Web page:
Islamic State suspect captured in Syria was radicalised in Ireland

At least five others were recruited by same figure to fight in Middle East, gardaí believe

In 2013, Alexandr Ruzmatovich Bekmirzaev left Ireland for the Middle East, where it is understood he joined a group linked to Islamic State.

In 2013, Alexandr Ruzmatovich Bekmirzaev left Ireland for the Middle East, where it is understood he joined a group linked to Islamic State.

 

A suspected Islamic State terrorist captured in Syria was radicalised in Ireland by a Jordanian man who gardaí believe recruited at least five other people to fight in the Middle East.

Alexandr Ruzmatovich Bekmirzaev (45), who is originally from Minsk in Belarus, came to Ireland in the early 2000s and obtained Irish citizenship and an Irish passport.

He worked in retail and as a security guard in Dublin during his time here, sources said, and was on a Garda watch list prior to his leaving the State.

Officers from the Special Detective Unit (SDU) began watching Bekmirzaev after he was observed associating with known Islamic extremists including a Jordanian man who was later described in court as Ireland’s “foremost organiser and facilitator of travel by extremists prepared to undertake violent action”.

Gardaí also received information from foreign intelligence agencies about Bekmirzaev’s sympathies for Islamic State.

The Jordanian man, who cannot be named due to a court order, was deported from Ireland to his native country in 2016. The State alleged in the High Court that he was the “main recruiter” for Islamic State in Ireland.

The SDU believed the Jordanian had recruited “a significant number of people” to the Islamic State cause and had helped at least five, mostly young men, to travel to Syria and Iraq to fight for the terrorist group, sources said.

In an appeal against his deportation, the man denied that he consulted with violent extremist leaders outside Ireland, represented a threat to national security or had recruited for Islamic extremist groups.

Married

Bekmirzaev came to Ireland in the early 2000s and married a non-Irish national while living in Dublin. The couple had a child, who is an Irish citizen. The wife, who is not from the Middle East, and the child left Ireland soon after Bekmirzaev in 2013.

In 2011, while living at an address in Dublin’s north inner city, Bekmirzaev registered a business name for a grocery shop on Talbot Street. The shop is no longer in business and other traders on the street had no memory of it or of Bekmirzaev.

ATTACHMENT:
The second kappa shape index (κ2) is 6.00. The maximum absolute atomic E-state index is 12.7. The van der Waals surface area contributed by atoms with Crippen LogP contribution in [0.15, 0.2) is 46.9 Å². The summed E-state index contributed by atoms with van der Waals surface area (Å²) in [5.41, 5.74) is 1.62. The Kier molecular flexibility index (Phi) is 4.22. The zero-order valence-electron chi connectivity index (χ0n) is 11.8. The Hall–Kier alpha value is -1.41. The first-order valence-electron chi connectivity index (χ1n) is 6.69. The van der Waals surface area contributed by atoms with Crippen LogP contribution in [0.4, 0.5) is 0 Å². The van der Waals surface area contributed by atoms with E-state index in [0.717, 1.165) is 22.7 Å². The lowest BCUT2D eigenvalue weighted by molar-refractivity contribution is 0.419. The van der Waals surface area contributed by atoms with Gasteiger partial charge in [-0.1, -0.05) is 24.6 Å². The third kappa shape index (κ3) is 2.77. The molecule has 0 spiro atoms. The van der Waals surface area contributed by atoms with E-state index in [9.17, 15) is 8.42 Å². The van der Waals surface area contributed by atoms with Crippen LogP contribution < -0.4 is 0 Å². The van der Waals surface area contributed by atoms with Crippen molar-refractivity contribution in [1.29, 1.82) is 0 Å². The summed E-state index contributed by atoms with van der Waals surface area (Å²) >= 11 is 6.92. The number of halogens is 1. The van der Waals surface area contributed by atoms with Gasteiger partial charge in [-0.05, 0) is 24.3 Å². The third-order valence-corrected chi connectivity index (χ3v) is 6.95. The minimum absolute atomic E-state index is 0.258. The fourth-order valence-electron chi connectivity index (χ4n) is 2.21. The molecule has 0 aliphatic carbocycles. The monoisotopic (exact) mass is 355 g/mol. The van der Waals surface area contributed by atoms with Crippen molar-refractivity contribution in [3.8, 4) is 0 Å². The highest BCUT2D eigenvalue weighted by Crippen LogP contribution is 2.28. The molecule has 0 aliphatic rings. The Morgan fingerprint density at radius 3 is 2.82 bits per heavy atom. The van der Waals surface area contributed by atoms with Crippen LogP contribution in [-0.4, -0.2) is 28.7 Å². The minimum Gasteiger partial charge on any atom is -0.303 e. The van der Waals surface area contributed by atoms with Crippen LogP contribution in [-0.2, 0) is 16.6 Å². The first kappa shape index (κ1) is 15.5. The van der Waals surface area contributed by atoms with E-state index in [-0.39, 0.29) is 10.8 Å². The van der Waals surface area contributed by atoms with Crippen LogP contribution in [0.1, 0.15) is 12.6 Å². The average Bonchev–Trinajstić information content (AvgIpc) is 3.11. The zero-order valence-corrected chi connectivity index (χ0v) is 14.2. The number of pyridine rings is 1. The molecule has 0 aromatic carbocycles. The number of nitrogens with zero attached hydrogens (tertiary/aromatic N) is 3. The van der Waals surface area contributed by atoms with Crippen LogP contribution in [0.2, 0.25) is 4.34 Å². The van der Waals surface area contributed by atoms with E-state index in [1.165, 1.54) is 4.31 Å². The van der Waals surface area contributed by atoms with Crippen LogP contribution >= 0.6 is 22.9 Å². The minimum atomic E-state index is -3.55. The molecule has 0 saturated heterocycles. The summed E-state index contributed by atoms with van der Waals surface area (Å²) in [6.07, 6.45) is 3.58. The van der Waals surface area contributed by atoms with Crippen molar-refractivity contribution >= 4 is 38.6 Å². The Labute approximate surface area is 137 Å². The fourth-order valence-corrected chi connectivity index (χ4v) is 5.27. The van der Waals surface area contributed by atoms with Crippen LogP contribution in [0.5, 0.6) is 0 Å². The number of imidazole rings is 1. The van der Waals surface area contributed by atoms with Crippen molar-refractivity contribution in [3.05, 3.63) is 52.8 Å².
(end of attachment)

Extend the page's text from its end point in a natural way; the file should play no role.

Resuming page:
He became a naturalised citizen in February 2010 after applying for a certificate of naturalisation.

While he was in the State, Bekmirzaev was put on a watch list and monitored by members of the SDU due to his associations with Islamic extremists.

Shaykh Dr Umar Al-Qadri, Chair of the Irish Muslim Peace and Integration Council, called for Alexandr Ruzmatovich Bekmirzaev ’s Irish citizenship to be revoked. File photograph: Alan Betson/The Irish Times
Shaykh Dr Umar Al-Qadri, Chair of the Irish Muslim Peace and Integration Council, called for Alexandr Ruzmatovich Bekmirzaev ’s Irish citizenship to be revoked. File photograph: Alan Betson/The Irish Times

A Garda spokesman said that it was after he had been naturalised that Bekmirzaev came to their attention.

It is unclear if Bekmirzaev can be stripped of his Irish citizenship if the allegations against him are proven. Patricia Brazil, a barrister specialising in immigration law, suggested it was unlikely under the current legislation.

The Minister has the right to revoke a certificate of naturalisation in certain narrow circumstances including if it was obtained through fraud or if the person lied about “being of good character” when applying, Ms Brazil said.

Revocation of citizenship is extremely rare. Between 2002 and 2012, no one had their certificate revoked.

However, the State recently applied to revoke the citizenship of several people for lying on their application forms. One of those revocations is currently being challenged in the High Court.

Ms Brazil said the issue was likely to come under the spotlight in Ireland given the Bekmirzaev case. Several other western countries, including the UK, have introduced laws allowing the government to revoke citizenship for naturalised immigrants if they engage in terrorism.

The Department of Justice has previously estimated that about 50 Irish citizens have travelled to Syria to fight 

“But for the moment we’re following the trend rather than being ahead of it. Our law isn’t at all as strict as other EU countries,” she added.

In 2013, Bekmirzaev left for the Middle East on his own where it is understood he joined a group linked to Islamic State, also known as Isis. He made his way to Syria, where he fought in the civil war there which has to date claimed almost 400,000 lives.

On December 30th last he was captured by the Kurdish-led Syrian Democratic Forces (SDF), a US-backed militia fighting the remnants of Islamic State.

The Department of Justice has previously estimated that about 50 Irish citizens have travelled to Syria to fight in its civil war, many of them for extremist groups such as Islamic State. At least three have been killed in the fighting.

In a statement, the SDF said Islamic State terrorists had attempted several attacks on its forces recently.

“In this context, a group of terrorists who had been preparing to attack the civilians who were trying to get out of the war zone in masses was detected.

“Following long-term technical and physical follow-up, an operation against the cell was carried out by our forces. As a result of the operation, five terrorists originally from the United States, Ireland and Pakistan were captured.”